During the research work preceding the making of the film, the creators received numerous recollections and stories about the events, one of the most harrowing of which was that of a then-novice police sergeant who had been sent straight from the police college to the temporary police base set up in the headquarters of Hungarian Radio.

„I’ve seen my colleagues fighting and having serious battles with people. They were defending the MTV headquarters, but with inadequate equipment, so many police officers suffered serious injuries due to the savage behaviour of the angry mob” – the police officer recalls. Then he also talked honeslty about the police brutality, for example when he heard that one of the group commanders, said loudly that anyone in his group should make an arrest should do it harshly, preferably resulting in a broken arm or finger.

From his words, it becomes clear that not only the protesters who can “behave like animals”, but also the police. Hundreds of false reports about the brutal measures were prepared to make the police work look professional and legal. He also recalls that in the yard of the Hungarian Radio, security guards were washing the blood of the detainees from the entrance corridor, and in the police station he saw about 30 arrested people, beaten to a pulp, some of them laying unconscious on the ground.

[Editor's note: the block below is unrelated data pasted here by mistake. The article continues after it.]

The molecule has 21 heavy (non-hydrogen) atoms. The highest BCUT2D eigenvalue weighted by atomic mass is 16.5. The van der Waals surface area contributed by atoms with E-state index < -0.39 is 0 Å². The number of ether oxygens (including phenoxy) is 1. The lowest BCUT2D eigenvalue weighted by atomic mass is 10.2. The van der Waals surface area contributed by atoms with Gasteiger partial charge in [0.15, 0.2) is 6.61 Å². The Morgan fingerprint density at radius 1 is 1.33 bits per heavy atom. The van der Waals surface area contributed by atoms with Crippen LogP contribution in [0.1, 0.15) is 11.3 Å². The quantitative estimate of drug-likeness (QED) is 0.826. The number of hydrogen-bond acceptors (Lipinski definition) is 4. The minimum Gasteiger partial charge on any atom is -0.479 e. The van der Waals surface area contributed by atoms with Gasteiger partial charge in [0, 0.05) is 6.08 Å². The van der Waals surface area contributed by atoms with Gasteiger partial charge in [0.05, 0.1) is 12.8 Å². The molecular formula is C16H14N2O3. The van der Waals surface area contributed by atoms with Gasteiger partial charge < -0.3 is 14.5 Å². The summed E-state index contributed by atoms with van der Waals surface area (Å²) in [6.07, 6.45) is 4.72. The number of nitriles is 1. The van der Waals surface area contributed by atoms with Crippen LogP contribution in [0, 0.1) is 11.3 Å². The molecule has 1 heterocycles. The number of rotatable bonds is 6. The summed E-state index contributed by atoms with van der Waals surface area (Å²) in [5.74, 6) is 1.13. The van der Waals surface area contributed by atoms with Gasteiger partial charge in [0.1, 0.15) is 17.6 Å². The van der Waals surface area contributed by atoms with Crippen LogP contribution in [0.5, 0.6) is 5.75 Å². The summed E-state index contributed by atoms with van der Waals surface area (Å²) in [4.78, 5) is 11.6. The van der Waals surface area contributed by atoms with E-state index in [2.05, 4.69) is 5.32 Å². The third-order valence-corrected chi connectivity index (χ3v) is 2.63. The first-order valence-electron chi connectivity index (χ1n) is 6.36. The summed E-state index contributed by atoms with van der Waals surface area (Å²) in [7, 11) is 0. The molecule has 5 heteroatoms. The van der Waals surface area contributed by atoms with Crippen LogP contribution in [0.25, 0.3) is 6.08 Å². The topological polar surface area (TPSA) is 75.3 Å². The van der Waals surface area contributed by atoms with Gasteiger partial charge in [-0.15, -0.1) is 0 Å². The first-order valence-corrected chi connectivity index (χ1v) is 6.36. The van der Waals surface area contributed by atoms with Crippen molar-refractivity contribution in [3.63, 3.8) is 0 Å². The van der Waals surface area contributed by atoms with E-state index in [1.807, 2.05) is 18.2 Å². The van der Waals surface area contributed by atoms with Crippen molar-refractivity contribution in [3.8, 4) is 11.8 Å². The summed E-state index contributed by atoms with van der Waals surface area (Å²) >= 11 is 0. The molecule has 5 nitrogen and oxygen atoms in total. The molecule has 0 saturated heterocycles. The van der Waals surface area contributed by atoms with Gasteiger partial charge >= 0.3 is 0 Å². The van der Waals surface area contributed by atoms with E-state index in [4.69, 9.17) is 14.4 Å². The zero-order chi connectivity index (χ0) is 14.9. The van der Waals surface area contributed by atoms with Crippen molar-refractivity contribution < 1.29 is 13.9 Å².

„I would not wish that day, 23 October 2006, to anyone, it was horrible.”

Translated by Zita Szopkó. The original Hungarian article about the documentary of Helsinki Committee can be found here. The story of the other movie, and the longer version of the testimony of the police officer is available and here. Cover photo: Budapest, October 23, 2006 – Police officers on Alkotmány Street on the 50th anniversary of the 1956 Revolution and War of Independence. MTI Photo: Zsolt Szigetváry